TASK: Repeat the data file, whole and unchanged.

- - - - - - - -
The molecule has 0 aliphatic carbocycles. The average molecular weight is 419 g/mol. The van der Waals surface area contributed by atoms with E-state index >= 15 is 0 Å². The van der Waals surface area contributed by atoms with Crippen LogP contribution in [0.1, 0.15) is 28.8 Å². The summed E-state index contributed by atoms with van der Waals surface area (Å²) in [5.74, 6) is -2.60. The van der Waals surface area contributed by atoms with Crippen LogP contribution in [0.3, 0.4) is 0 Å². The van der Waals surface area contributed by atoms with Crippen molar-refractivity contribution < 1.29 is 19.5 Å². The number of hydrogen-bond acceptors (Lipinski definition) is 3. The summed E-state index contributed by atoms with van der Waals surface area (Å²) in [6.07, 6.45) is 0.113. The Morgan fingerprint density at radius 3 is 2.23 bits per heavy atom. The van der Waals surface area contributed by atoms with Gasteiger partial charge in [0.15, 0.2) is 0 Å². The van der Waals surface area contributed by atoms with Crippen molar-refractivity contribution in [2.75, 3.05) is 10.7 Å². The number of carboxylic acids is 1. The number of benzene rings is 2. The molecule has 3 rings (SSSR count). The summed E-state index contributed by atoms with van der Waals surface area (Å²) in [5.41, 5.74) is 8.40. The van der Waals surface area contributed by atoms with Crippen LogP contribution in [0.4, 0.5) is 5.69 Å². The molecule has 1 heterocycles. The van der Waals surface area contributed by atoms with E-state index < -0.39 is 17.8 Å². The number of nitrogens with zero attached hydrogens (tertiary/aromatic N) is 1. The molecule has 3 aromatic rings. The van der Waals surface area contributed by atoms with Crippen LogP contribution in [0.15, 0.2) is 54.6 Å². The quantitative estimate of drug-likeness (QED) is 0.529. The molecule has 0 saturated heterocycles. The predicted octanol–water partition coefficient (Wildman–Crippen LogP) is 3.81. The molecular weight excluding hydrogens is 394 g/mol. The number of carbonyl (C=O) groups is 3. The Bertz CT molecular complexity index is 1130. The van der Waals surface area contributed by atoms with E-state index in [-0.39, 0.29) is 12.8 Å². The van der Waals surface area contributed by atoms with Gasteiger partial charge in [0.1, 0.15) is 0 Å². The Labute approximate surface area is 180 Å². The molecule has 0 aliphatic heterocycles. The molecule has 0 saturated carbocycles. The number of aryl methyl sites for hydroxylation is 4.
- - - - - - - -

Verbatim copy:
The molecule has 0 aliphatic carbocycles. The average molecular weight is 419 g/mol. The van der Waals surface area contributed by atoms with E-state index >= 15 is 0 Å². The van der Waals surface area contributed by atoms with Crippen LogP contribution in [0.1, 0.15) is 28.8 Å². The summed E-state index contributed by atoms with van der Waals surface area (Å²) in [5.74, 6) is -2.60. The van der Waals surface area contributed by atoms with Crippen LogP contribution in [0.3, 0.4) is 0 Å². The van der Waals surface area contributed by atoms with Crippen molar-refractivity contribution < 1.29 is 19.5 Å². The number of hydrogen-bond acceptors (Lipinski definition) is 3. The summed E-state index contributed by atoms with van der Waals surface area (Å²) in [6.07, 6.45) is 0.113. The Morgan fingerprint density at radius 3 is 2.23 bits per heavy atom. The van der Waals surface area contributed by atoms with Gasteiger partial charge in [0.15, 0.2) is 0 Å². The van der Waals surface area contributed by atoms with Crippen molar-refractivity contribution in [2.75, 3.05) is 10.7 Å². The number of carboxylic acids is 1. The number of benzene rings is 2. The molecule has 3 rings (SSSR count). The summed E-state index contributed by atoms with van der Waals surface area (Å²) in [5.41, 5.74) is 8.40. The van der Waals surface area contributed by atoms with Crippen LogP contribution in [0.4, 0.5) is 5.69 Å². The molecule has 1 heterocycles. The van der Waals surface area contributed by atoms with E-state index < -0.39 is 17.8 Å². The number of nitrogens with zero attached hydrogens (tertiary/aromatic N) is 1. The molecule has 3 aromatic rings. The van der Waals surface area contributed by atoms with Crippen LogP contribution in [0.15, 0.2) is 54.6 Å². The quantitative estimate of drug-likeness (QED) is 0.529. The molecule has 0 saturated heterocycles. The predicted octanol–water partition coefficient (Wildman–Crippen LogP) is 3.81. The molecular weight excluding hydrogens is 394 g/mol. The number of carbonyl (C=O) groups is 3. The Bertz CT molecular complexity index is 1130. The van der Waals surface area contributed by atoms with E-state index in [-0.39, 0.29) is 12.8 Å². The van der Waals surface area contributed by atoms with Gasteiger partial charge in [0.1, 0.15) is 0 Å². The Labute approximate surface area is 180 Å². The molecule has 0 aliphatic heterocycles. The molecule has 0 saturated carbocycles. The number of aryl methyl sites for hydroxylation is 4.